Make The Most Of Performance Reviews

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If you are thinking of taking a vacation, you may want to check one of the online rating sites to see what other travelers think of the accommodations, airlines or car rental companies before making a reservation.  Review sites like TripAdvisor.com can save a traveler from vacation disaster.  Past performance has always been an indicator of future performance.  With the popularity and easy information access of online review sites, companies are paying attention to customer feedback and making adjustments to improve performance.

In the workplace, performance reviews serve the same purpose.  Whether they are annual or more frequent, performance reviews look back at a period of time and rate an the employee on how they are performing.  Reviews are also are the time to set goals and create action plans. 

Managers regard them as a chore; employees can’t wait to sit down with their manager and hear how wonderful they are.  Both estimations are a little off base.  Yes, they take time to write and deliver, but are critical to building a strong team, improving performance and developing employees to take on more responsibility or move into other positions.  Employees need to know they are successful and appreciated, but they also need to know where they can improve.  Managers do employees a disservice if all they do is focus on the positive and ignore areas that fall short.

How can an employee prepare for a performance review to get the greatest benefit?  Just showing up isn’t enough.  Performance reviews should be a dialogue.  Employees can complete the same review form that the manager uses, rating themselves on performance in all categories.  This self-review is then compared to the manager’s form, creating a basis for dialogue.  Surprisingly, employees are often harder on themselves than their managers, and rate themselves lower.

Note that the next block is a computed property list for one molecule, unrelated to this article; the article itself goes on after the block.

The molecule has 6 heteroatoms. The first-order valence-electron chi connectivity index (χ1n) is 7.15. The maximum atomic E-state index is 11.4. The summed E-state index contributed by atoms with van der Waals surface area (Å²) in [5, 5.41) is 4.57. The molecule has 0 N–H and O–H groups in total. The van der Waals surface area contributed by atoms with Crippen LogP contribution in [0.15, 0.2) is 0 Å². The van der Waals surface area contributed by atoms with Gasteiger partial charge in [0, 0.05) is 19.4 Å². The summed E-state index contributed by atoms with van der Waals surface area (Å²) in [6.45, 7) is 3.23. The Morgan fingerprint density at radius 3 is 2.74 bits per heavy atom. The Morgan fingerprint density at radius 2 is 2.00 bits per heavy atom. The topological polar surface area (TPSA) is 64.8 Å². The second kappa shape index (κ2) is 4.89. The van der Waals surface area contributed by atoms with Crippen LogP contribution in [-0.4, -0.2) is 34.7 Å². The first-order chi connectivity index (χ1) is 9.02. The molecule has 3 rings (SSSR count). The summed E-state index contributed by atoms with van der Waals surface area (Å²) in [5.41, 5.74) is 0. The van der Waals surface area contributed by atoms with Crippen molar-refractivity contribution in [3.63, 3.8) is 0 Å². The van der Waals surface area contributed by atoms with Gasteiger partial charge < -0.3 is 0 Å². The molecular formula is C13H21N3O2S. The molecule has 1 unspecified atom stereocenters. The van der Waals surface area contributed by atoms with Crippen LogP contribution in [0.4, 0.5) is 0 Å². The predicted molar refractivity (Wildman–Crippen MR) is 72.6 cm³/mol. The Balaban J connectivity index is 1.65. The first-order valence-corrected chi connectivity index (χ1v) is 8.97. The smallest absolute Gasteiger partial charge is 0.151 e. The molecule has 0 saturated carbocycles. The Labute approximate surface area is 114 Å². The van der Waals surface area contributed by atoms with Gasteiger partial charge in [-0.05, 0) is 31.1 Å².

The performance review is the perfect time to list the past year’s accomplishments.  Managers don’t always keep track of the positive, focusing on solving problems and putting out fires.  Employees should make a list of accomplishments from the past year, put in chronological order or grouping them by project, client or responsibility.  This will give a manager a better understanding of accomplishments throughout the year. 

The focus of a performance review is on the employee, but what about the manager?  An employee’s performance depends in part measure on the coaching, mentoring and counseling of a manager throughout the year.   The review meeting isn’t the time to place blame on a poor manager or catalogue her shortcomings.  But it is a time to let the manager know what kind of support an employee needs and what kind of professional development, training or opportunities are needed to improve performance. 

Managers like to know they are valued and appreciated, too.  Let your manager know how their management style or coaching during the year has helped you in your job and career.  Sometimes going through a disaster or disciplinary session can be a wakeup call for employees to change their work habits or attitude.  Managers with the ability to coach employees to better performance are priceless.

You want to get the most out of your job?  Prepare now to get the most out of your review.  Balance praise with constructive feedback and make your own goals to step up your performance next year.  This opportunity only comes once a year.  Don’t miss it!

Photo source:  Freedigitalphotos.net

 

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